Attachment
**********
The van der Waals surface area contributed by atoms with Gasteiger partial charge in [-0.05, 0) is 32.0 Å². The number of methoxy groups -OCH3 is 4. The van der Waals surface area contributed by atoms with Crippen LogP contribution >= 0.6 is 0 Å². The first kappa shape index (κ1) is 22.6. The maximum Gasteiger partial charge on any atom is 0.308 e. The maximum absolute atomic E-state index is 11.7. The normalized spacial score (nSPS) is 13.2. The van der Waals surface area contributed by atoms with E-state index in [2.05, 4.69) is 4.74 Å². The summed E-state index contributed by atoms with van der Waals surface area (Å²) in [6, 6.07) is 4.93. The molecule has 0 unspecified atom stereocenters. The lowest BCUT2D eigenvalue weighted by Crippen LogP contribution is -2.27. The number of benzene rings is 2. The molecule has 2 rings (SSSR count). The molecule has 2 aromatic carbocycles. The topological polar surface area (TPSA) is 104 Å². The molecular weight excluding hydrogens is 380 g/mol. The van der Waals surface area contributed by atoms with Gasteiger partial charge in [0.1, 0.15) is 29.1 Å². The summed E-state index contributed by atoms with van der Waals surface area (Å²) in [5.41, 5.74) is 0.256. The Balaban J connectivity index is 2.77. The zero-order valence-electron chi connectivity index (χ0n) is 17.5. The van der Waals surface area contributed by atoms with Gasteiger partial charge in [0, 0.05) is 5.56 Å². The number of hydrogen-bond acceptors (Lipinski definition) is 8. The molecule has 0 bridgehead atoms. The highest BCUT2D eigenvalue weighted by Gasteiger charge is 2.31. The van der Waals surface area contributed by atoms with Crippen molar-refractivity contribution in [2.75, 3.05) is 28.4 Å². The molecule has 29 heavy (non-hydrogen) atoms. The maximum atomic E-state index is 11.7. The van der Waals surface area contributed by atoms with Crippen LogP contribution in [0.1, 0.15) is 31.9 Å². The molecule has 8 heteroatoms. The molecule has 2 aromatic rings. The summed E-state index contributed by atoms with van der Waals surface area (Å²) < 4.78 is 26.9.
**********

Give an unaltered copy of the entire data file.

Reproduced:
The van der Waals surface area contributed by atoms with Gasteiger partial charge in [-0.05, 0) is 32.0 Å². The number of methoxy groups -OCH3 is 4. The van der Waals surface area contributed by atoms with Crippen LogP contribution >= 0.6 is 0 Å². The first kappa shape index (κ1) is 22.6. The maximum Gasteiger partial charge on any atom is 0.308 e. The maximum absolute atomic E-state index is 11.7. The normalized spacial score (nSPS) is 13.2. The van der Waals surface area contributed by atoms with E-state index in [2.05, 4.69) is 4.74 Å². The summed E-state index contributed by atoms with van der Waals surface area (Å²) in [6, 6.07) is 4.93. The molecule has 0 unspecified atom stereocenters. The lowest BCUT2D eigenvalue weighted by Crippen LogP contribution is -2.27. The number of benzene rings is 2. The molecule has 2 rings (SSSR count). The molecule has 2 aromatic carbocycles. The topological polar surface area (TPSA) is 104 Å². The molecular weight excluding hydrogens is 380 g/mol. The van der Waals surface area contributed by atoms with Gasteiger partial charge in [0.1, 0.15) is 29.1 Å². The summed E-state index contributed by atoms with van der Waals surface area (Å²) in [5.41, 5.74) is 0.256. The Balaban J connectivity index is 2.77. The zero-order valence-electron chi connectivity index (χ0n) is 17.5. The van der Waals surface area contributed by atoms with Gasteiger partial charge in [0, 0.05) is 5.56 Å². The number of hydrogen-bond acceptors (Lipinski definition) is 8. The molecule has 0 bridgehead atoms. The highest BCUT2D eigenvalue weighted by Gasteiger charge is 2.31. The van der Waals surface area contributed by atoms with Crippen molar-refractivity contribution in [2.75, 3.05) is 28.4 Å². The molecule has 29 heavy (non-hydrogen) atoms. The maximum atomic E-state index is 11.7. The van der Waals surface area contributed by atoms with Crippen LogP contribution in [0.1, 0.15) is 31.9 Å². The molecule has 8 heteroatoms. The molecule has 2 aromatic rings. The summed E-state index contributed by atoms with van der Waals surface area (Å²) < 4.78 is 26.9.